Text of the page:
BYU women face social pressure to serve full-time missions

Dani Jardine
Sister missionaries walk through the halls of the Provo Missionary Training Center on their way to class. Many female students at BYU are impacted by social pressure to serve missions, frequently resulting in feelings of inferiority compared to returned missionary peers. (Dani Jardine)

BYU junior Kim Morgan lived at Heritage Halls as a freshman in a ward where all the 18-year-old young men and most of the young women were preparing to serve missions for The Church of Jesus Christ of Latter-day Saints.

“I had never considered serving a mission before coming to BYU — in fact, I actively did not want to serve a mission,” she said. “Being around so many people preparing to serve though caused me to have an early midlife crisis.”

Social pressure to serve a full-time mission for The Church of Jesus Christ of Latter-day Saints is a familiar feeling for many women at BYU, according to Morgan, an elementary education major from Lake Stevens, Washington.

“That was the hot topic question that was asked so very often in my ward — ‘Are you preparing to serve a mission?’” Morgan said. “When I’d tell people no, they’d ask, ‘Why not?’”

In October 2012, then-Church President Thomas S. Monson made an announcement that lowered the mission age requirement for women from 21 years old to 19. This encouraged a surge of women to serve a mission.

Heber City resident Liz Heywood served a mission at the Nauvoo Visitor Center from May 2008 to November 2009 and subsequently taught at the Missionary Training Center. She said she did not feel external pressure to serve.

“Twenty years or so ago, it felt like missionary service among girls was regarded as the backup plan for those who weren’t married,” Heywood said.

Since the age change, female full-time missionary service has increased, especially at BYU.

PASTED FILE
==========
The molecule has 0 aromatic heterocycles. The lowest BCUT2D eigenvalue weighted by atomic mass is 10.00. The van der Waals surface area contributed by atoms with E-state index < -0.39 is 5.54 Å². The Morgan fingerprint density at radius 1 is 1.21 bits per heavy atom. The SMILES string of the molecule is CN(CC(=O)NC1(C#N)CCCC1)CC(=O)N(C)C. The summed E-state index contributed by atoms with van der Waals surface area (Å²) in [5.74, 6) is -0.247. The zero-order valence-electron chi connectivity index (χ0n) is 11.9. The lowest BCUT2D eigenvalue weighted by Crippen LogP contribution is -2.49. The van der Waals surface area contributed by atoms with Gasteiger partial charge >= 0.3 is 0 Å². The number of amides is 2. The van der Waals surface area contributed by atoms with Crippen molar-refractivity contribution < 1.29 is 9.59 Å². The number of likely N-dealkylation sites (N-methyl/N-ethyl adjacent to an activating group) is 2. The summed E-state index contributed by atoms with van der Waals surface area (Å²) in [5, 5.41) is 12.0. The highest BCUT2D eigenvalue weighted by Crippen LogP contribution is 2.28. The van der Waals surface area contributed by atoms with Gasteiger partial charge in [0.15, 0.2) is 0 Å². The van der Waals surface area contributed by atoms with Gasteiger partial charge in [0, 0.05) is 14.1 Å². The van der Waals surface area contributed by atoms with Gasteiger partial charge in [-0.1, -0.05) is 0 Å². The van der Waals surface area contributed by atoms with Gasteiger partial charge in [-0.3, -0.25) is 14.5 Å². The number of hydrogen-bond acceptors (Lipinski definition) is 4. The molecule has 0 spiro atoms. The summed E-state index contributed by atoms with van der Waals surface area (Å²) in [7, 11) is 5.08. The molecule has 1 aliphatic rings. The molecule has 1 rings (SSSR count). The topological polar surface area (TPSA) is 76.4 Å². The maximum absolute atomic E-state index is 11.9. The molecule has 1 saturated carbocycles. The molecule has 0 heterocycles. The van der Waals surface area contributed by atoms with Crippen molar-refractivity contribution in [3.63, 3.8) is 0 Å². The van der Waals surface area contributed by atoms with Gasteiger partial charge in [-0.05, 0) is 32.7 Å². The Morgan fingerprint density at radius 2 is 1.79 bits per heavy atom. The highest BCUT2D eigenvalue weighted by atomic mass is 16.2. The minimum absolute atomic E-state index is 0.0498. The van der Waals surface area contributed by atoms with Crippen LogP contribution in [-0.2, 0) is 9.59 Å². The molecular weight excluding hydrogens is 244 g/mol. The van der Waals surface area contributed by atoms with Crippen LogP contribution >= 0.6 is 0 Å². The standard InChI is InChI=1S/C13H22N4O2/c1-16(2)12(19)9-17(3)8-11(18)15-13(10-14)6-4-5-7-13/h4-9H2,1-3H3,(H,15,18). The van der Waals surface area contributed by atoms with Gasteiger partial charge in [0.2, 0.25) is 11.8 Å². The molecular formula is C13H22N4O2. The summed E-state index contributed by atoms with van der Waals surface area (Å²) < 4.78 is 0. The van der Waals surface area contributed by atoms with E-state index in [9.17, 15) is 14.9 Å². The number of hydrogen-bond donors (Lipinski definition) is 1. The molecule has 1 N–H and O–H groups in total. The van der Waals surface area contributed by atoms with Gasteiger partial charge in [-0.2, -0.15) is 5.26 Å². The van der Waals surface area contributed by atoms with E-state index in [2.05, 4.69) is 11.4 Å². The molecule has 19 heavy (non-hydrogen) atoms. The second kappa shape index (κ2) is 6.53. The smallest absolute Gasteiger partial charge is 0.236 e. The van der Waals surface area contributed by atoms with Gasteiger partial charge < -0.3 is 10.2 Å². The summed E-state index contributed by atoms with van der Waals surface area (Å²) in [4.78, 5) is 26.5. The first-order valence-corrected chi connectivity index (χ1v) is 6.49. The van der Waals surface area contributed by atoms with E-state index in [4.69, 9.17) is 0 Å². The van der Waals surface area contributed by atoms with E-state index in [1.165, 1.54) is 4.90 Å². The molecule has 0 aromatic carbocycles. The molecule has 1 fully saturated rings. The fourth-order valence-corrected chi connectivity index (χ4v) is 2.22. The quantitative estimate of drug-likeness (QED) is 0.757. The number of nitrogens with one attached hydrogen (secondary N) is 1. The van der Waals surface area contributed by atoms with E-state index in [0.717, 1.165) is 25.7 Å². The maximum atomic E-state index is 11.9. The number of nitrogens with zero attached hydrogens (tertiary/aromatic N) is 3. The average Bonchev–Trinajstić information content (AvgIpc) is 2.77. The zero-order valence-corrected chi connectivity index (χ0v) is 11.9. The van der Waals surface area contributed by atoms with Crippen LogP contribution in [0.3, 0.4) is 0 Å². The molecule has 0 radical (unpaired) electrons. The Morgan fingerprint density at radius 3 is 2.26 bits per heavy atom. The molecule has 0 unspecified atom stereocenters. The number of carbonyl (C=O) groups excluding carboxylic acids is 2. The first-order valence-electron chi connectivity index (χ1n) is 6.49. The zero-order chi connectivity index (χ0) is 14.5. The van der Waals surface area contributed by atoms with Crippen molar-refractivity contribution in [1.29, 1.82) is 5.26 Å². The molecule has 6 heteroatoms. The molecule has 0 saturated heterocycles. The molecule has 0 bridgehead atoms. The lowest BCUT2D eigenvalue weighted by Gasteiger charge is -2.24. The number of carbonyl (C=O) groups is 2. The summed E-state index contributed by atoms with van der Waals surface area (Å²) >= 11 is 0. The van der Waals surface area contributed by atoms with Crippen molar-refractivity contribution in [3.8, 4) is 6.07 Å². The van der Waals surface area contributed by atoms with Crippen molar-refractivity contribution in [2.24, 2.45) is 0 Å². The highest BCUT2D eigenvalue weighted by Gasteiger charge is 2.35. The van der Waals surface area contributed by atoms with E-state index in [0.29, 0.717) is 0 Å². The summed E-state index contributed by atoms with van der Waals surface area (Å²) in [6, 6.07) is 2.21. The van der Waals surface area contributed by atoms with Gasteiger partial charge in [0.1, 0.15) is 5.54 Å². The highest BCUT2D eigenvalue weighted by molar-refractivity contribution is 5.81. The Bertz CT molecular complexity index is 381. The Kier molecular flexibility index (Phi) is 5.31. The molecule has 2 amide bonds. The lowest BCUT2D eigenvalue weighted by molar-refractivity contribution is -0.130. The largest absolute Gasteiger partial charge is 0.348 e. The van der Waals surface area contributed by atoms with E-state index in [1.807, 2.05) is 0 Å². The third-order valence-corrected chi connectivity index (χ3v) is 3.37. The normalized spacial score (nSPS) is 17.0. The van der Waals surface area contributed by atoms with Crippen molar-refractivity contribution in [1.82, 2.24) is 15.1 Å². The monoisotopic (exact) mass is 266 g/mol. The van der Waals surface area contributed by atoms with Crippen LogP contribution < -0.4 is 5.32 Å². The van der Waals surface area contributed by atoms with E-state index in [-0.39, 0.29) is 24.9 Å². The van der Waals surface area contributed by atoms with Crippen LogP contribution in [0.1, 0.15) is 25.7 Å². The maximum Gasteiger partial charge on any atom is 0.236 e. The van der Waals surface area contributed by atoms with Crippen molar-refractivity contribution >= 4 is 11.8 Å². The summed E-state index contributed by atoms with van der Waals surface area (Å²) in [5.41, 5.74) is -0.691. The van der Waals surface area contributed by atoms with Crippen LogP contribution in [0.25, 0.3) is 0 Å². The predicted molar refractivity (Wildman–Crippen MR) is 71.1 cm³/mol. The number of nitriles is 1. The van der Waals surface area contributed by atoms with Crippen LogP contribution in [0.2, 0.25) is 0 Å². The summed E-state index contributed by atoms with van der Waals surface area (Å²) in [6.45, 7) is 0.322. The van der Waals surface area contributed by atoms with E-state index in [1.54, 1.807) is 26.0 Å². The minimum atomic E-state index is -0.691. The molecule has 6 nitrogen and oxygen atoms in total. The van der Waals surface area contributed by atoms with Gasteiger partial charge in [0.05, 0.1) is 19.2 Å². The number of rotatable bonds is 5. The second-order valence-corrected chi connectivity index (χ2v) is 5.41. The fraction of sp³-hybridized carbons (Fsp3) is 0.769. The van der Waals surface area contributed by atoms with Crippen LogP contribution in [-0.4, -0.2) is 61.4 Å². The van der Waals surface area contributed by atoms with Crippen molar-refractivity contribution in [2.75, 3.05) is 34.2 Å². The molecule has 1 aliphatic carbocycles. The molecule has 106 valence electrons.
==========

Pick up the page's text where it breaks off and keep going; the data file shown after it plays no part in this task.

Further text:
Before the age change, Heywood said many women were either engaged, married or deeply consumed in finishing their undergraduate degree, making missionary service especially difficult.

According to the Church’s 2012 statistical report, there were 58,990 full-time missionaries in the field that year. In 2013, following the age change, the number increased to 83,035. Approximately 64% were elders and 28% were sisters, with seniors making up the remaining eight percent.

Since the initial spike in female service, the Church-wide number has returned to near what it had been before the change. In 2018, according to the statistical report, there were 65,137 full-time missionaries in the field.

However, at BYU, the number of female missionaries is still increasing. In 2018, 52% of the female BYU graduates were returned missionaries, making it the first year with a majority of female graduates being returned missionaries. Previously, the numbers were 45% in 2017 and 34% in 2016. This academic year, according to BYU Facts and Figures, 66% of total daytime students have served missions.

Harriet Norcross
Approximately 20% of current daytime students at BYU are female returned missionaries, according to numbers from BYU Facts and Figures. (Harriet Norcross)

One result of increased missionary service among BYU is that women can feel increased social pressure to serve missions.

“It was an unintended but foreseen consequence of lowering the mission age,” Michael Goodman, an associate professor in the BYU Church History department, said. “At the time of the announcement, President Monson explicitly stated that sisters are not under the same mandate to serve as are the young men, but that has not completely removed the public and, at times, private pressure some sisters face in the decision-making process.”

Goodman said the age change has inadvertently caused “unhealthy expectations.”